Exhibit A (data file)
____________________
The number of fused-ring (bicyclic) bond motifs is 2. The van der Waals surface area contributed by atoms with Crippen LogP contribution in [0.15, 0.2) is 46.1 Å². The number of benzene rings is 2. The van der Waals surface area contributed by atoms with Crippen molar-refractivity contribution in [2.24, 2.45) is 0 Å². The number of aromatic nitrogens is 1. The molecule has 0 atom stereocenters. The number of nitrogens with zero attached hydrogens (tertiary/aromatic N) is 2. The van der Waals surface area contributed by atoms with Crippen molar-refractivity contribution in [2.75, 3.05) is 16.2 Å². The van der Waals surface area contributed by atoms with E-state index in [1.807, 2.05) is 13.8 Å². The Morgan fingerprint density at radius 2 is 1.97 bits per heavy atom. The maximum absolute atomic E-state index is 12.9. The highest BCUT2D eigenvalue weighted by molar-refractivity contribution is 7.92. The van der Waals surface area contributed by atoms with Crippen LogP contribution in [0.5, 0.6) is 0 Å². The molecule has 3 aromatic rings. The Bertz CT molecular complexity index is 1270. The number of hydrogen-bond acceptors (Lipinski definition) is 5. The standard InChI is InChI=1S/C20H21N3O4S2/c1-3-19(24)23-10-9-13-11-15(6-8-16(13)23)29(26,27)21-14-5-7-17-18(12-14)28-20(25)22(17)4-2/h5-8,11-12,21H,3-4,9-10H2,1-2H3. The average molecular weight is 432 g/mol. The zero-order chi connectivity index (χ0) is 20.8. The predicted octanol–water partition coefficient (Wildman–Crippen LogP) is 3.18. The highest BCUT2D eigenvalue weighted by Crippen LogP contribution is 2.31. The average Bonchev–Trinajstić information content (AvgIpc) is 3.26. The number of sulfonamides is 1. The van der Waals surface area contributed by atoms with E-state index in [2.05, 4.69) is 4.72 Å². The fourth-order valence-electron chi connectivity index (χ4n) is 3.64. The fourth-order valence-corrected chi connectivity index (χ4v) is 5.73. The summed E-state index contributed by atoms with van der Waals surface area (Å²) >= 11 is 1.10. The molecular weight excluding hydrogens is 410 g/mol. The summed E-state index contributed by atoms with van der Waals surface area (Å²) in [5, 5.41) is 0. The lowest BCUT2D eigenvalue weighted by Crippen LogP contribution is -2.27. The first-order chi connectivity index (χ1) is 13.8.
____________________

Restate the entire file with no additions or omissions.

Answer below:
The number of fused-ring (bicyclic) bond motifs is 2. The van der Waals surface area contributed by atoms with Crippen LogP contribution in [0.15, 0.2) is 46.1 Å². The number of benzene rings is 2. The van der Waals surface area contributed by atoms with Crippen molar-refractivity contribution in [2.24, 2.45) is 0 Å². The number of aromatic nitrogens is 1. The molecule has 0 atom stereocenters. The number of nitrogens with zero attached hydrogens (tertiary/aromatic N) is 2. The van der Waals surface area contributed by atoms with Crippen molar-refractivity contribution in [2.75, 3.05) is 16.2 Å². The van der Waals surface area contributed by atoms with E-state index in [1.807, 2.05) is 13.8 Å². The Morgan fingerprint density at radius 2 is 1.97 bits per heavy atom. The maximum absolute atomic E-state index is 12.9. The highest BCUT2D eigenvalue weighted by molar-refractivity contribution is 7.92. The van der Waals surface area contributed by atoms with Crippen LogP contribution in [0.5, 0.6) is 0 Å². The molecule has 3 aromatic rings. The Bertz CT molecular complexity index is 1270. The number of hydrogen-bond acceptors (Lipinski definition) is 5. The standard InChI is InChI=1S/C20H21N3O4S2/c1-3-19(24)23-10-9-13-11-15(6-8-16(13)23)29(26,27)21-14-5-7-17-18(12-14)28-20(25)22(17)4-2/h5-8,11-12,21H,3-4,9-10H2,1-2H3. The average molecular weight is 432 g/mol. The zero-order chi connectivity index (χ0) is 20.8. The predicted octanol–water partition coefficient (Wildman–Crippen LogP) is 3.18. The highest BCUT2D eigenvalue weighted by Crippen LogP contribution is 2.31. The average Bonchev–Trinajstić information content (AvgIpc) is 3.26. The number of sulfonamides is 1. The van der Waals surface area contributed by atoms with E-state index in [2.05, 4.69) is 4.72 Å². The fourth-order valence-electron chi connectivity index (χ4n) is 3.64. The fourth-order valence-corrected chi connectivity index (χ4v) is 5.73. The summed E-state index contributed by atoms with van der Waals surface area (Å²) >= 11 is 1.10. The molecular weight excluding hydrogens is 410 g/mol. The summed E-state index contributed by atoms with van der Waals surface area (Å²) in [5, 5.41) is 0. The lowest BCUT2D eigenvalue weighted by Crippen LogP contribution is -2.27. The first-order chi connectivity index (χ1) is 13.8.